Text – Faisal Khan; Pictures – Om Vaikul
Indian Chieftain Review
Bike Tested: 2015 Indian Chieftain
Price OTR Mumbai: Rs. 36,88,850/-
The Indian Chieftain is so feature loaded, it’s like a car on two-wheels but with a soul
Last time I rode an Indian Motorcycle, it was the Chief Vintage and I thought to myself, can a cruiser bike get any more special. I was quite wrong because to get to the Indian Chieftain, I had to dodge around a crowd of shutterbugs. The top of the Chief range, the Indian Chieftain is everything you expect in a big, fat, expensive cruiser and some more. While the three Chief bikes have a lot in common, the flagship of the Chief range, the Chieftain is loaded with a lot more tech to make luxury touring on two wheels an exercise for connoisseurs. So the crucial question is, how well does the Indian Chieftain blend technology with retro appeal?
Motor Quest: Indian Motorcycles has a long history. Did you know, the company was credited to bringing fuel injection to motorcycles? It also brought electric lighting to 2-wheelers. In the 1950s, post the cease in production of the Indian Chief, a US company bought the automaker and started to import Royal Enfield bikes from the UK, rebadging them as Indians and selling them in Uncle Sam’s country.
Styling – There is no arguing over the fact that this is one huge motorcycle with attention to detail definitely deserving an applaud. Tastefully done chrome bits stand out instantly while the Chieftain gets a huge front fairing with an electrically adjustable windscreen on top. Signature Indian elements remain like the illuminated war bonnet on the front mudguard (in a chrome frame), valenced fenders, teardrop tank and big chrome crash guard (our test bike also had cruising pegs on the guard which help one stretch their legs on a long ride).
Round headlight is flanked by fog lights on either side for an imposing presence. The Chieftain gets hard saddlebags on each side and feature remote electronic locks which can be operated either via the key or the button on the tank. There are two fuel lids, the one on the left is faux for symmetry and does open revealing the screw while the real one on the right is the fuel lid which shockingly doesn’t have a hinge. The seat gets the Indian badge and an antenna is placed at the rear for the radio. This bike is indeed pure beauty at all times.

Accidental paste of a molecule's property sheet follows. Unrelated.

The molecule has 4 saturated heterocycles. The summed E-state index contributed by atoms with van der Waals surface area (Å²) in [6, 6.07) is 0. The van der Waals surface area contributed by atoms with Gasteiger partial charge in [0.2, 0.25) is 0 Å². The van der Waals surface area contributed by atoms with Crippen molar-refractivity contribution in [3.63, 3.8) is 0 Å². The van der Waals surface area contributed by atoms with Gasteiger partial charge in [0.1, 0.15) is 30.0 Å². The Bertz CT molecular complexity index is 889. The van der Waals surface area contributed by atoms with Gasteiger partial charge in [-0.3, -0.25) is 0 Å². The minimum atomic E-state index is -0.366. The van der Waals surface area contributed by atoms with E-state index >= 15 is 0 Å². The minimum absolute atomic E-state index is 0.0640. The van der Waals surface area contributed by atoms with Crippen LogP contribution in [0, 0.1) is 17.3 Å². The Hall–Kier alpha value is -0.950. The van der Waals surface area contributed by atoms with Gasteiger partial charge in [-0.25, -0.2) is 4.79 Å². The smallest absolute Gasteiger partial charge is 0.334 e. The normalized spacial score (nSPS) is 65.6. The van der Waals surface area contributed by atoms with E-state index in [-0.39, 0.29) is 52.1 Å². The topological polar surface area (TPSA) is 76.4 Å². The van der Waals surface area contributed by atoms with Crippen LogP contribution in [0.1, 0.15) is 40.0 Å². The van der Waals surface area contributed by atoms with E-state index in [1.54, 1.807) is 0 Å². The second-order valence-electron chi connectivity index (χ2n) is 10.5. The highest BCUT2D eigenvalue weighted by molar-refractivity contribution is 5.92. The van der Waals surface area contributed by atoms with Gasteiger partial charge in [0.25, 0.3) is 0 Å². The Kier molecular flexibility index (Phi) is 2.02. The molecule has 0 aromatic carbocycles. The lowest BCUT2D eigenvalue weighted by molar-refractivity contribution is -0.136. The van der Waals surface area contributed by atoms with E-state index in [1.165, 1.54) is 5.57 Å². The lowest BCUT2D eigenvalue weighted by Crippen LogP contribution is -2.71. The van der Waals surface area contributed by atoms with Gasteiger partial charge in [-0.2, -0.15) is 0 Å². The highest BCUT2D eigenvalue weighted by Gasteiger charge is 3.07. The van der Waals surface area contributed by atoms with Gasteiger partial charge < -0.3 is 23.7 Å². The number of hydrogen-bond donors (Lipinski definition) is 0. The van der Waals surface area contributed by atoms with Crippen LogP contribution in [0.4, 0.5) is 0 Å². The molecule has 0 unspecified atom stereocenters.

Instrument Cluster and Switchgear – The console is mounted in a traditional way, right between the handle. it features the speedometer on the left and tachometer on the right (with the fuel meter in the same pod) while a display takes centre stage and tell-tale lights are surrounding (the auxiliary lights button is right next to the console on the right side). The multi-information display has a ton of information on offer right from battery voltage, range, odo meter, trip meters, temperature, time, average speed, instant mileage, average mileage, tyre pressure (the bike gets tyre pressure monitoring system), engine oil level and audio system display. There is no pass light switch and instead that button is used to toggle the MID while the right switch is used to alter the brightness of the screen. Switchgear quality is immaculate with the left side having audio controls, windshield height adjustment, indicators, low/high beam switch and horn (very loud) while the right side gets engine kill switch, starter button, hazard light switch and cruise control buttons. Even the palm grips get Indian written on them.
Ergonomics – The leather seats are extremely high on comfort with just the right padding, both for the rider and the pillion. The seating position is upright with the handlebar in easy access. The Indian Chieftain gets a 100 watt audio system so you roll in style as the front mounted marine speakers (on either side of the console) emit decent audio quality and are loud enough to be heard even at triple digit speeds. These speakers are waterproof of course and there are a load of accessories available including more speakers (up to a total of six) which can be fitted in the luggage boxes. There is radio, USB, Bluetooth connectivity options and under the right speaker, there is a small storage where the USB cable is placed along with a pouch to keep your phone when you attach it to USB. There are two charging ports, one right next to the left speaker while the other is in the right pannier.